initializer_list proxy function – insert iterator version

So, the last blog entry focused on optimizing initializer_list insertions by using a proxy function. Oh, and about that – proxy functions as I term them can be thought of as an intermediary or convenience functions (if it helps).  Anyway, I realized after I wrote that entry that, in terms of good programming practices, the code wasn’t exactly up to par.

When using iterators to insert items into a container, the preference is to always use insert iterators.  The reason is quite obvious – they are there to insert items into a container!  Plus, there’s a guarantee of safety with these iterators.  They don’t get invalidated – which is what would happen to that vector proxy function if it failed to take a difference of the distance between the iterator position and the container start. (and again here, std::distance() could have been used).  Nonetheless, I accounted for that and also made sure to reassign the iterator after every insert.  The net result was that it worked, but it might not have been clear as to what it did.  So.. lets consider the 3 types of insert iterators, which are very clear about what they do..

  1. Back inserter (back_inserter_iterator): This iterator does just one simple thing – it calls a container’s push_back() function every time an assignment operator is used with it.
  2. Front inserter (front_insert_iterator): Like back_inserter, this does one thing as well – it calls a containers push_front() function with each assignment.
  3. General inserter (insert_iterator): This iterator is a little different. It does call only one function – insert() – however, it also increments the returned iterator by 1.  This is just like the code in the last proxy function (++pos).

Each of the above iterators use a simple, common interface, just like every other iterator. *it, it++, ++it, and **it = data are what we use to interact with them, though what happens behind the scenes is a little different.  For example, given this code:

std::vector<std::string> myVec;

std::back_insert_iterator<std::vector<std::string>> myIns(myVec);

*myIns++ = "strA";
*myIns++ = "strB";

We might expect that for each *myIns++, the item at the inserter position is dereferenced, assigned to, and then the inserter is moved on to the next position.  But with all insert iterators, only one operator here makes any changes – the assignment operator.  The pre-increment (++it), post-increment (it++), and even the dereference (*it) operators all do nothing but return a reference to the insert iterator.  Which means the below code gives exactly the same results:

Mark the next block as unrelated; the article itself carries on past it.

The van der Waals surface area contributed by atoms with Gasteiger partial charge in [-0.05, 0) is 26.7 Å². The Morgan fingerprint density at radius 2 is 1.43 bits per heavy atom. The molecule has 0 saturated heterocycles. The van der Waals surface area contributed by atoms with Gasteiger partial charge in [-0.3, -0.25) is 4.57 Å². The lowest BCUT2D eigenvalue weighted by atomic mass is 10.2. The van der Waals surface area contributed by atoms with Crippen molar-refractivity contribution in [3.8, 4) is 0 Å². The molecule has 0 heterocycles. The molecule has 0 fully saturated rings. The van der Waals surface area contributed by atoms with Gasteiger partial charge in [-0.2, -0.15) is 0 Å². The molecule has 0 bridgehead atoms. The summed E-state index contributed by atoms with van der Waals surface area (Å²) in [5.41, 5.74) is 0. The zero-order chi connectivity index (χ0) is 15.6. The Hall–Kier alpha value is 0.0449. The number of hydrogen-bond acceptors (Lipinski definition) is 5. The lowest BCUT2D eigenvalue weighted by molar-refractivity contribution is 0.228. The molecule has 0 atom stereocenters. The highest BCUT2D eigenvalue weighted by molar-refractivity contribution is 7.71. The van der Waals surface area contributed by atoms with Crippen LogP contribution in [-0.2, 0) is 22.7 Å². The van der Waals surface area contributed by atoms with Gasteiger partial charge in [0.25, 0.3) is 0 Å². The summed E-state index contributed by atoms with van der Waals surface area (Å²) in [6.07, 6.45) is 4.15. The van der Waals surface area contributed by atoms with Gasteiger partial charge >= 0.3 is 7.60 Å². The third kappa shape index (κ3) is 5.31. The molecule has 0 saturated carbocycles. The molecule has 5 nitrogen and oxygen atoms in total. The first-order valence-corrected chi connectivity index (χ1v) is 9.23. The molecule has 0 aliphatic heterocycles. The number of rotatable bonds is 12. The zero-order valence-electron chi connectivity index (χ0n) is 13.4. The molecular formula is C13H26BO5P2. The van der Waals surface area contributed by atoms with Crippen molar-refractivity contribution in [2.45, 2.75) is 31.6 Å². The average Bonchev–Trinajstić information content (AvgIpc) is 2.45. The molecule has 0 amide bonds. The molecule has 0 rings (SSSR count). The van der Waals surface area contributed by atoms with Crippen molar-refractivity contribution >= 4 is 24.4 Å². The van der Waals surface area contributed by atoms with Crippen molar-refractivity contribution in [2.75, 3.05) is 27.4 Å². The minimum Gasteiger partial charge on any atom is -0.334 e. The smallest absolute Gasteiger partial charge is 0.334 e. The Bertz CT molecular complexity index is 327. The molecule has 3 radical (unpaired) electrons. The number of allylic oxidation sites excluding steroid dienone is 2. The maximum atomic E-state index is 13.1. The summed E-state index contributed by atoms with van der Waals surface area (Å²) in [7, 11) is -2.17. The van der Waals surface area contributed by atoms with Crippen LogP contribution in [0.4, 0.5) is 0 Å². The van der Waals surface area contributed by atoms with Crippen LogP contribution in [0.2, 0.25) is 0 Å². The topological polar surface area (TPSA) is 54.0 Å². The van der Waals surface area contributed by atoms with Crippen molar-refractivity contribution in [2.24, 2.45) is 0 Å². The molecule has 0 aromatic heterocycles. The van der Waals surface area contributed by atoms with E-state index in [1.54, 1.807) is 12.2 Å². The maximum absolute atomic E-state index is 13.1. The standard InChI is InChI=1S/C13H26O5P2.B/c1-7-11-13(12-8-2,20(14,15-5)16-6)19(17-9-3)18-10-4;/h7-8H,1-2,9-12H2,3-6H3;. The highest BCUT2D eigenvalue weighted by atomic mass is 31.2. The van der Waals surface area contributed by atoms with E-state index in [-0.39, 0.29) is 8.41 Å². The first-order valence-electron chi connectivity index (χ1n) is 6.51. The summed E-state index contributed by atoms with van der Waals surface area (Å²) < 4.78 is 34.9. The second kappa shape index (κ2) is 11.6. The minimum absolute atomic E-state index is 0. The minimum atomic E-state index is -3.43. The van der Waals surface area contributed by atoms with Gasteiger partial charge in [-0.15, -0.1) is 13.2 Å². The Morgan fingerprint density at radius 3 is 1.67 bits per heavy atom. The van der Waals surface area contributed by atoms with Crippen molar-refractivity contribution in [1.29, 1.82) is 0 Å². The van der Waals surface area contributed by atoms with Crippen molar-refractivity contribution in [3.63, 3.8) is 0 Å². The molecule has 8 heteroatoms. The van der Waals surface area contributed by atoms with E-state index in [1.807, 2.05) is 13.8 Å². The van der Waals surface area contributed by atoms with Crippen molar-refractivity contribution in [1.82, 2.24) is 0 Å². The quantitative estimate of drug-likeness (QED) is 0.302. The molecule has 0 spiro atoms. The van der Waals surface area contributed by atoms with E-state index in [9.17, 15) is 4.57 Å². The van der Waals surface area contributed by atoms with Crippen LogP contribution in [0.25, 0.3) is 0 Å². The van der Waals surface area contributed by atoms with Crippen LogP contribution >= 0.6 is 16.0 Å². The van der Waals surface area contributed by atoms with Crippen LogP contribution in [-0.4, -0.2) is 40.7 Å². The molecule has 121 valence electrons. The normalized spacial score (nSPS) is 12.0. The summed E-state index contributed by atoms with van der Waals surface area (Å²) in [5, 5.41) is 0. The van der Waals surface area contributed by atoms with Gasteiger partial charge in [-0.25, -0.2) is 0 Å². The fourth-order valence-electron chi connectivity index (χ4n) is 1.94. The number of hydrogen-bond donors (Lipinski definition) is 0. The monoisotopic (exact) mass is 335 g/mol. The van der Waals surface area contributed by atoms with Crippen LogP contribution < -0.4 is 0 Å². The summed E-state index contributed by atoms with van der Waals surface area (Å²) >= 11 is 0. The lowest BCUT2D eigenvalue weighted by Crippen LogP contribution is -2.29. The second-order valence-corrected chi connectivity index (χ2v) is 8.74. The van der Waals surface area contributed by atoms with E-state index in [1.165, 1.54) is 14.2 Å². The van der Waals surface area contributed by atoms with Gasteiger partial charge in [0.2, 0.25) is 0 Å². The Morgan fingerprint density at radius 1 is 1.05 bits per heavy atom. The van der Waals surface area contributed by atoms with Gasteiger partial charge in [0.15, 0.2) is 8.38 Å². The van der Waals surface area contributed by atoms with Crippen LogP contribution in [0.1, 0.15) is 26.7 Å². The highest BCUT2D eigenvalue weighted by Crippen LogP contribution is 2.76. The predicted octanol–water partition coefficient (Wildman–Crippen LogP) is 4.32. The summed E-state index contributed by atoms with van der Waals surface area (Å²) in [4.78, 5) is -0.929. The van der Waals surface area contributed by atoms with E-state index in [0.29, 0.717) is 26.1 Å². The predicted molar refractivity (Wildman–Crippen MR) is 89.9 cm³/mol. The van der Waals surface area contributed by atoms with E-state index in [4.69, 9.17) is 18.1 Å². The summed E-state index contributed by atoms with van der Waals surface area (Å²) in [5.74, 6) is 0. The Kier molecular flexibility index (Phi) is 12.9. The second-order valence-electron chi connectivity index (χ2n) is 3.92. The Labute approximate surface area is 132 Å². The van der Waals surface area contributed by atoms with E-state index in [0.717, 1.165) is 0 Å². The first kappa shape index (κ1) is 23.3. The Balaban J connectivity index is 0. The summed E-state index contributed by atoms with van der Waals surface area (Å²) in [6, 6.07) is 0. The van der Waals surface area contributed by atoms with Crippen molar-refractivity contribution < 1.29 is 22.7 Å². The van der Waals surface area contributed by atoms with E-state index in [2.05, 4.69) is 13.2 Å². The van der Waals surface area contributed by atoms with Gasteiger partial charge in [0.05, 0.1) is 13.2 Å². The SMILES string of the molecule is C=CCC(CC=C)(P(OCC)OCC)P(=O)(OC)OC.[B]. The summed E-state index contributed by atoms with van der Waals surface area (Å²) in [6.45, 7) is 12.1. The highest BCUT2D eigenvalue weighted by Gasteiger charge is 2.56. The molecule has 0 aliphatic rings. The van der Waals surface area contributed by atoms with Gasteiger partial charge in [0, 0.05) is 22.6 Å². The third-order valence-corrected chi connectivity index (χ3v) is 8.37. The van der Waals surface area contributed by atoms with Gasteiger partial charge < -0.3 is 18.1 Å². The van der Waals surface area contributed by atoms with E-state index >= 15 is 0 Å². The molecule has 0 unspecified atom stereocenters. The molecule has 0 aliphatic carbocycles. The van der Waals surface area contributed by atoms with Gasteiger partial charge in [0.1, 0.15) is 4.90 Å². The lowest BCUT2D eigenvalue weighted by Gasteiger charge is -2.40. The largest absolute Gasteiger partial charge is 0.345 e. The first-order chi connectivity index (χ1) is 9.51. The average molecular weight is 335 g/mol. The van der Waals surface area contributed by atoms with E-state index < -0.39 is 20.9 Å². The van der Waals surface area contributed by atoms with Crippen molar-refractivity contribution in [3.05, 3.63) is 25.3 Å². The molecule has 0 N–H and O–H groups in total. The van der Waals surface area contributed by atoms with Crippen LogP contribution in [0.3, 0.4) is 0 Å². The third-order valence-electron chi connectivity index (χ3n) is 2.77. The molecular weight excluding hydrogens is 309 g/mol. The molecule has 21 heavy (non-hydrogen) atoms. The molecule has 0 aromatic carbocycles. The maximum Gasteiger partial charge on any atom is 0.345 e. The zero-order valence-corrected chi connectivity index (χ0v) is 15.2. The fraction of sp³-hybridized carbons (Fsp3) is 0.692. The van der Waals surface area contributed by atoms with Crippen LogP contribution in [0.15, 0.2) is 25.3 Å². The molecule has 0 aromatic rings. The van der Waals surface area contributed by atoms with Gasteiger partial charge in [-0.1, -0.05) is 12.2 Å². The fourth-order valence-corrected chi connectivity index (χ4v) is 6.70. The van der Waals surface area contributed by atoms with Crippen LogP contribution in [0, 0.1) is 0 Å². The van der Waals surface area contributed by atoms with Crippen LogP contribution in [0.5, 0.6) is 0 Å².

std::back_insert_iterator<std::vector<std::string>> myIns(myVec);

myIns= "strA"; // calls push_back()
myIns= "strB"; // and again

I’ve gone off topic as you may have noticed, but mainly because I find it interesting to plumb into the depths of C++’s inner workings.  Insert iterators are clever in that they allow code to be used in template functions that expect the typical ‘*it++ = data‘ to work in a consistent manner.  And it does, of course.. just not in the way some might imagine.  So that’s just a bit of neat trivia for you.. insert iterators are mainly single-function container calls disguised as iterator objects.  Well, with the exception of insert_iterator – which also does an increment.  In fact, that code generally looks like this:

insIter& operator=(const T& val) // (note - theres also an RValue version)
   it = container->insert(it, val);
   return *this;

As you might notice, iterators store a pointer to a container.  That’s how and why they can be used wherever a template function takes an iterator. =)

Oookaay, so since I’ve wasted your precious time with that background on insert iterators, let’s just go ahead and throw the new initializer_list proxy function out there:

// initializer_list Proxy - Using Insert Iterators
template <typename InsIter, typename LType>
void insertInitListProxy(InsIter inserter, std::initializer_list<LType> il)
   // construct & move the items into the container
   for (auto it = il.begin(); it != il.end(); ++it)
      *inserter++ = *it;

Looks simple enough?  In theory we can remove the *dereference and ++ increment operators from inserter, but then that would make the code less understandable – and more importantly, less flexible.  There’s not telling what other things could be thrown at it, or what new types of insert iterators could be used.  And that’s one of the great things about template functions – we offer generic support for both known and unknown types of objects that might be thrown its way.

Ah, and another nice thing with insert iterators – there’s convenience functions available to make passing them to other functions that much easier.  These functions are back_inserter, inserter, and front_inserter – and what they do is obvious, they create xyz_insert_iterator objects.  So the call to insert objects using my proxy function with a back inserter would now look like this:

insertInitListProxy(std::back_inserter(myVec), {"str1", "str2", "str3"});

Simple enough?  The only other thing I’d like to note is that, although push_back, insert, and push_front are used, the C++11 standard gives us RValue versions of these.  So what happens here is the strings are constructed and then moved into the container.  Waste not, want not!

Okay, as is the norm, I have code up @ Coliru demonstrating the above, using that StringHolder object from last time. And the code @ PasteBin.

Ah, and as always – one last thing to add. ostream_iterator and ostreabuf_iterator also ignore the * and ++ operations, and only call a function when an assignment operator is used. (istream_iterator and istreambuf_iterator work a little differently, however)